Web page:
Spa creation was (now) stimulated by improvements in travel, especially the introduction of turnpike roads which made remote areas accessible. Before 1720 there was little turnpike activity far from the metropolis, but trust investment boomed in the mid-twenties and there was a spurt of spa promotion between 1740 and 1770. During the two most active decades 1751-72 389 Turnpike Acts were passed. Not all new spas were on a turnpike road, but the better highways helped to create a travel mentality and increasing numbers of people became adjusted to the notion of mobility. Personal travel in vehicles or on horseback by well-off families within their own county or region, or even beyond, grew as the use of horses spread and many more became available. The more careful breeding of them for work led to a “horse revolution” between 1680 and 1750 and the number of horses multiplied many times, as did stagechoaches, postchaises and private coaches. (based on Englands Travelling Circus by J H Plumb in the Listener 1978.) By the mid-18th century there was a general movement towards the writing of town histories (and travellers guides). Local sources of information from the mid-18th century, were the proliferating local and county newspapers….

 

The English habit of going to a domestic spa to drink or bathe in the waters was re-inforced during the wars against France which ended in 1815 , when the continent was closed to English travellers. The attraction of the spas to many visitors was, however, the enjoyment of their social life, rather than the search for health. This was aided from about 1750 by the increasing network of improved roads and more regular and commercialised transport services. However, by 1815, many minor spas, ceasing to attract long distance better off customers had fallen into disuse. Such now neglected spas were Astrop in Oxfordshire, Wellingborough in Northamptonshire and Richmond in Surrey, where the wells were now closed.  These had attracted royalists and had been centres of political intrigue- (in Cromwell’s time).

 

Commercialisation of Leisure.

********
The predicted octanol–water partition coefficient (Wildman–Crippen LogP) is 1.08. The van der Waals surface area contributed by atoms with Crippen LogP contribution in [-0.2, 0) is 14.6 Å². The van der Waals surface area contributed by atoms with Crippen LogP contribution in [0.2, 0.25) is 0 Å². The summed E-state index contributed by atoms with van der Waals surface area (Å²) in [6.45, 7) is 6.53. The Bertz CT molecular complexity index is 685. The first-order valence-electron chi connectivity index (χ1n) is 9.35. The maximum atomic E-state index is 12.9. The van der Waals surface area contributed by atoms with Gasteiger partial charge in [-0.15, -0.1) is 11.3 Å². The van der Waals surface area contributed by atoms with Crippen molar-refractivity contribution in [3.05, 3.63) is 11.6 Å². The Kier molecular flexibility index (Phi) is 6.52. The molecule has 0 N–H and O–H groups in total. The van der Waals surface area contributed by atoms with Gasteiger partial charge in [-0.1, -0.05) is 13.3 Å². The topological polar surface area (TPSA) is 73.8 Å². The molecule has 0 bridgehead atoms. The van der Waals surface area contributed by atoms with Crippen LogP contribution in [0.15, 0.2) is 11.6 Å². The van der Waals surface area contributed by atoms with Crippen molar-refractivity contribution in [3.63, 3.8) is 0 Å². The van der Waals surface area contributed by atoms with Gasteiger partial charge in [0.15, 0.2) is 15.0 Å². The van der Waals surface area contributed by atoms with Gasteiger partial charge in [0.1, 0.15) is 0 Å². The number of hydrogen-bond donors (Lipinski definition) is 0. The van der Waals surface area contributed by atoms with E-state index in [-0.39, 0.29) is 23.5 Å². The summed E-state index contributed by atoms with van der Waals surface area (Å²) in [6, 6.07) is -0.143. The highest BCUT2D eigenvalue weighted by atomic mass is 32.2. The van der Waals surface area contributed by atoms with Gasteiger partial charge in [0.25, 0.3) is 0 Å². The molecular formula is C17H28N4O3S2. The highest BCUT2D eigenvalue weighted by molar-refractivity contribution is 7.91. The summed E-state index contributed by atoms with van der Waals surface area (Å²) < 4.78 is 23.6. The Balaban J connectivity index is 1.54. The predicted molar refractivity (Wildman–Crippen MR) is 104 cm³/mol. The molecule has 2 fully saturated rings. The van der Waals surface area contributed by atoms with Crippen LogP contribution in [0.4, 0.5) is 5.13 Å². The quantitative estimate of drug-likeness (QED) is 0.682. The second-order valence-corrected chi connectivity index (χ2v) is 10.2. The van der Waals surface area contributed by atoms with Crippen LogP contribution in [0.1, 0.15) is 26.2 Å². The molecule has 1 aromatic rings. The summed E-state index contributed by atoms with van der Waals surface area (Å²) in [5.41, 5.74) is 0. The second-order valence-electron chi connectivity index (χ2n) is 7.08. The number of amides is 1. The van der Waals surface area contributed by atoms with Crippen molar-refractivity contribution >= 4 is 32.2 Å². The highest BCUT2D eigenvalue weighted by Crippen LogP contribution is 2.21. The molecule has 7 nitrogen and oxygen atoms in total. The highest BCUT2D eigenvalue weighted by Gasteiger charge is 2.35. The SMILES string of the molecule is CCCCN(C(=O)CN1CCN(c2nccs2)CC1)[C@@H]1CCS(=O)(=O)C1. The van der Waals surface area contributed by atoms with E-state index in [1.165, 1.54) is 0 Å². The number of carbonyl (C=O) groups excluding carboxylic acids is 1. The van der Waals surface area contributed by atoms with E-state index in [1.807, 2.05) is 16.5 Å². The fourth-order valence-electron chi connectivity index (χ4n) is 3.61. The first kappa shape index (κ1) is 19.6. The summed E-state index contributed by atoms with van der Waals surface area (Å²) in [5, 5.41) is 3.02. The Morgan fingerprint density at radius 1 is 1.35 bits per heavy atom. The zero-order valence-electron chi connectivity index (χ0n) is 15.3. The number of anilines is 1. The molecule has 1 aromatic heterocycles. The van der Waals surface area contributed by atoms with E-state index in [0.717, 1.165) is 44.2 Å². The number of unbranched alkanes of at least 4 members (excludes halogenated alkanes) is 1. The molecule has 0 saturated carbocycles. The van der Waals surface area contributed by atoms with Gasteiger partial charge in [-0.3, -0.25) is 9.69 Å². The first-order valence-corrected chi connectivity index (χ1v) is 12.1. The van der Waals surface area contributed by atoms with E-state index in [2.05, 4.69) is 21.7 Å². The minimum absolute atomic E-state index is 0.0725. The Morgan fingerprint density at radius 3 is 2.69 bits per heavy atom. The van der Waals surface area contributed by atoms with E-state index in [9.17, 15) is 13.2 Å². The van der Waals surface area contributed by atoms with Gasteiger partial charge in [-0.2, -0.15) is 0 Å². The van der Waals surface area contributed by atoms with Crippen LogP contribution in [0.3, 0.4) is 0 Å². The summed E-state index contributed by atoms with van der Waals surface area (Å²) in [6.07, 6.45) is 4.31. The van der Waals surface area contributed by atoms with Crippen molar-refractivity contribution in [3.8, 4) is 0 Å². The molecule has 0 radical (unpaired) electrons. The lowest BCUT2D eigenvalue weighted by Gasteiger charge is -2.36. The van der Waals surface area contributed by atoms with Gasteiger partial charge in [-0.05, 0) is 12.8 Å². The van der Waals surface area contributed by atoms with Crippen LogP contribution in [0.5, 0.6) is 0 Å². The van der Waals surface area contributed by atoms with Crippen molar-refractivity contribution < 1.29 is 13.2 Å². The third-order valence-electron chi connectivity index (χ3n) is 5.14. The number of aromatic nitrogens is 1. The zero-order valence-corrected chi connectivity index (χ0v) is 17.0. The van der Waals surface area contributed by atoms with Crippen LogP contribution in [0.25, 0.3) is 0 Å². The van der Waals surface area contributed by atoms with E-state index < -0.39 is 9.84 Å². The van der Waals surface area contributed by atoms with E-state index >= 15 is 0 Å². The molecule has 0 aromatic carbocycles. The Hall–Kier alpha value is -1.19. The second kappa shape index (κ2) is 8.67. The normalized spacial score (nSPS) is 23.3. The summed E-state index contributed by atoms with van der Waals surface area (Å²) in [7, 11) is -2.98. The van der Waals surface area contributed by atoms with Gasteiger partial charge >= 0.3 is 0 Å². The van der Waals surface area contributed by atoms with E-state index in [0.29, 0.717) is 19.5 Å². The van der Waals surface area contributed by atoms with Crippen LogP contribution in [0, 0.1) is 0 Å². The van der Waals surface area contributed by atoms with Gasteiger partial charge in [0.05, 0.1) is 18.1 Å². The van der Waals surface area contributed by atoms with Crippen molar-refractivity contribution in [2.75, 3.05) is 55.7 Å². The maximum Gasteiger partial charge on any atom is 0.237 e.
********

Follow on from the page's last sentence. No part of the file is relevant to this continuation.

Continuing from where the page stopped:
This vast leisure market provided new opportunities for capital investment. The better security of property rights after the Revolution of 1688 encouraged a more positive attitude to investment in spas. Spas were important centres of communication about matters political and social and facilitated the exchange of gossip. Another form of investment was the pleasure garden laid out on the model of Raneleigh or Vauxhall Gardens (in London).

Landowners and other proprietors were careful in founding spas. They considered their possible returns from fees paid by visitors. An economically sound venture was important, so the concept of the seasonal subscription was born, a financial device never before used on such a scale, by which the consumer paid for goods and services not at the point of consumption but in advance, and so a new economic feature of social life became common – the Subscription Society. Subscription could be used to anticipate revenue and underwrite the cost of new ventures with comparatively little risk to the entrepreneur.

 

Subscription was a sure way to commercialise leisure and was applied to all manner of projects. Commercialisation….was often achieved by the concept of a seasonal subscription, a device never used before on such a scale, by which the consumer….paid in advance for a fixed period, not at the point of consumption…..and so the subscription society was born.  Between 1700-1750, 34 new spas were established. The second half of the 18th century, from 1750 until the outbreak of war in 1793, saw the most remarkable expansion of this holiday industry, helped especially by improvements in transport, the provision of more horses, an expanding coach industry, and the turnpike mania of 1751 to 1773. Although the impetus to road improvement then declined, it revived sharply in the 1790’s. Improvements in water transport also helped the movement of building materials, coal and food,….(all of which led to the development of towns, such as Lynn.)

 

The outbreak of war in 1793 caused a recession in spa promotion (and from 1815) when peace brought hopes of a more active social life.The development of the English spas should be seen in the context of the growth of the English provincial towns in general in the 18th century. Their original monopoly of the holiday trade was increasingly challenged by the seaside resorts, of which there were 15 by 1806.

By 1815 the position of English spas seemed secure. Although they were under challenge from the seaside resorts, and the consequences of opening up the continental spas to the English visitor when peace came in June (1815) had yet to be experienced.   From Phyllis Hembry’s books, The English Spa 1560-1815, and British Spas 1815 to the Present.

For a another perspective, focusing on Spa's in  Norfolk, see Norfolk in the 19th Century: Holiday and Health Resorts. in the MORE section above.